• American Psychological Association. Publication Manual of the American Psychological Association: The Official Guide to APA Style. 7th ed. American Psychological Association; 2019.

    • Melnyk BM, Fineout-Overholt E. Evidence-Based Practice in Nursing & Healthcare: A Guide to Best Practice. 4th ed. Philadelphia, PA: Wolters Kluwer; 2019.

    • Pallant J. SPSS Survival Manual: A Step-By-Step Guide to Data Analysis Using IBM SPSS. 6th ed. Maidenhead, Berkshire, England: McGraw Hill; 2013.

    • Sylvia ML, Terhaar MF. Clinical Analytics and Data Management for the DNP. 2nd ed. New York, NY: Springer Publishing Company; 2018.

    • Wood MJ, Kerr JC. Basic Steps in Planning Nursing Research: From Question to Proposal. 7th ed. Sudbury, MA: Jones and Bartlett Publishers; 2011.

  1. Publications

    • Carter-Templeton H. Converting a DNP scholarly project into a manuscript. Nurs Author & Editor. 2015;25(1):1-4.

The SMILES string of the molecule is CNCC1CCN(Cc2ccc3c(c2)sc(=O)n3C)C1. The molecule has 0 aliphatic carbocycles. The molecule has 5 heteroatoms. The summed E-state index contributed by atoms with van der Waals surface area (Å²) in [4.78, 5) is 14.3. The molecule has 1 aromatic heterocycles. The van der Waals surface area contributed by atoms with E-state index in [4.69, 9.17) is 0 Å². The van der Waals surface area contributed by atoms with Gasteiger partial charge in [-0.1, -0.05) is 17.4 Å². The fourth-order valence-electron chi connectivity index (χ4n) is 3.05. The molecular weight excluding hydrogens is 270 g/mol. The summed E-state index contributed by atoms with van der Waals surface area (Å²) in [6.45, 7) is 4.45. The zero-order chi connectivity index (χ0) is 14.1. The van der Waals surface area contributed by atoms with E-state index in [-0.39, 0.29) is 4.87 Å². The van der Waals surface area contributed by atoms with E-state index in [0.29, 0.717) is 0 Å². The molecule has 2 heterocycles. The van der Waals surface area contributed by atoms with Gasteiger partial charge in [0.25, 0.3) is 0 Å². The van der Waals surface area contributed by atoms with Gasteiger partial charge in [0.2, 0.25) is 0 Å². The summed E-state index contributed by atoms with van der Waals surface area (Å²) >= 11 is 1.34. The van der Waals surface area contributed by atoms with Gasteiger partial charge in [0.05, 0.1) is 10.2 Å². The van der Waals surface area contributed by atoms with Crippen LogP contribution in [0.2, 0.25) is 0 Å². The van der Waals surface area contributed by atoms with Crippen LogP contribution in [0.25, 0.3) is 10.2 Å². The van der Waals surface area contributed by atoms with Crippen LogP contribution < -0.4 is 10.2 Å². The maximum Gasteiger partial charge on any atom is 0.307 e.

• Kennedy MS, Newland JA, Owens JK. Findings from the INANE survey on student papers submitted to nursing journals. J Prof Nurs. 2017;33(3):175-183.

    • Ogrinc G, Davies L, Goodman D, et al. SQUIRE 2.0 (Standards for Quality Improvement Reporting Excellence): revised publication guidelines from a detailed consensus process. BMJ Qual Saf. 2016;25:986-992.

    • Resnick R. Publishing a DNP capstone: the where, what and how. Geriatr Nurs. 2013;34(2):95-97.

    • Nicoll LH, ed. Nursing journals directory. Nurs Author & Editor. www.onlinelibrary.wiley.com/page/journal/17504910/homepage/nursing-journals-directory.


Disseminating your work

The final project presentation is a professional presentation that may take one or more of these formats: public oral presentation, video presentation, poster and podium presentation, and publication.1 Virtual final presentations have become common due to the pandemic.